Unbalanced species losses and gains lead to non‐linear trajectories as grasslands become forests

Kimberley, Adam; Bullock, James M. ORCID:; Cousins, Sara A.O.. 2019 Unbalanced species losses and gains lead to non‐linear trajectories as grasslands become forests. Journal of Vegetation Science, 30 (6). 1089-1098.

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Questions: Rates of plant community shifts after environmental changes depend on how quickly affected species are gained and lost. Understanding how the balance between extinction and colonisation varies over time, and how it is influenced by local and landscape factors, is essential to understanding overall change trajectories. Investigating change requires data at several time steps over sufficient periods, and the paucity of such data represents an important knowledge gap. We ask: (a) how variation over time in the rates of species’ extinction and species’ colonization controls the trajectory of biodiversity change in abandoned semi‐natural grasslands? and (b) can landscape composition and habitat history modify change trajectories by acting independently on groups within plant communities? Location: Sweden, Stockholm Archipelago. Methods: We use data on plant composition, management history and landscape context in former grasslands, abandoned at different points since 1901, in a space‐for‐time analysis, comparing rates of grassland species loss and forest species establishment and investigating resulting biodiversity trajectories. Results: Grassland species declined steeply in recently abandoned habitats before levelling off, while the accumulation of forest species was linear, with no plateau reached even at the longest time since abandonment. Hence, we observed a trough in biodiversity, with an initial decline in overall species richness followed by a partial recovery. Only forest species gain was enhanced by nearby habitat availability. Conclusions: Information on community compositional changes over short time periods may be misleading about the extent and even direction of ongoing biodiversity gains and losses. Moreover, the non‐linear changes observed suggest thresholds in time, after which succession to the forest community accelerates and the ability to manage a return to the grassland community diminishes. Accounting for the combined influence of landscape composition and history is key to fully understanding community shifts over time.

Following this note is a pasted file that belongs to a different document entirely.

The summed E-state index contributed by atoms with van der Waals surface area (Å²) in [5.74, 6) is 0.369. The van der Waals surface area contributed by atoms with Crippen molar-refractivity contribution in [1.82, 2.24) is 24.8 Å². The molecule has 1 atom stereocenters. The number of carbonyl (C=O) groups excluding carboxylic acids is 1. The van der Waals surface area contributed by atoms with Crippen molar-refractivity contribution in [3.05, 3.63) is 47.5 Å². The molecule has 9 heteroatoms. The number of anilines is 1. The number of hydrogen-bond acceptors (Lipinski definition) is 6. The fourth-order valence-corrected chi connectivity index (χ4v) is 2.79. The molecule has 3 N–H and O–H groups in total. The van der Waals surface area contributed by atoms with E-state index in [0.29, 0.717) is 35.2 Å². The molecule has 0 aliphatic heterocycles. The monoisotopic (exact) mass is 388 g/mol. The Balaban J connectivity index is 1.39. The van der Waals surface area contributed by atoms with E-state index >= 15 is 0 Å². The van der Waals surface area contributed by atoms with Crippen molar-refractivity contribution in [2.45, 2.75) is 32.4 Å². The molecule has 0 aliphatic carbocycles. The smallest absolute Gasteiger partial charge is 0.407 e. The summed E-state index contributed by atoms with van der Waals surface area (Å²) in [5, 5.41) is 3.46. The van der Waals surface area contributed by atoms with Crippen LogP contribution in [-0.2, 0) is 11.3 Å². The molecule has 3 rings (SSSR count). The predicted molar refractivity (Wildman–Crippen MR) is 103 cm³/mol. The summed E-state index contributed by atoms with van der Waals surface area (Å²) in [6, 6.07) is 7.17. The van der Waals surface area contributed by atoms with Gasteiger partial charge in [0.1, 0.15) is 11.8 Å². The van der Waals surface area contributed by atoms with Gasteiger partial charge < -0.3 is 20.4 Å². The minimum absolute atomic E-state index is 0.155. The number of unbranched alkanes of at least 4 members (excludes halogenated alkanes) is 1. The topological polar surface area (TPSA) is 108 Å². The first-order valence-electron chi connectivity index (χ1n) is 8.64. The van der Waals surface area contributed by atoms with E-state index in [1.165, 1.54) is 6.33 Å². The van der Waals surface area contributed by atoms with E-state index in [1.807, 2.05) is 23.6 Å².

Item Type: Publication - Article
Digital Object Identifier (DOI):
UKCEH and CEH Sections/Science Areas: Biodiversity (Science Area 2017-)
ISSN: 1100-9233
Additional Keywords: biodiversity, colonization, extinction, grassland abandonment, land use change, succession, time lag, vegetation dynamics
NORA Subject Terms: Ecology and Environment
Date made live: 31 Oct 2019 12:26 +0 (UTC)

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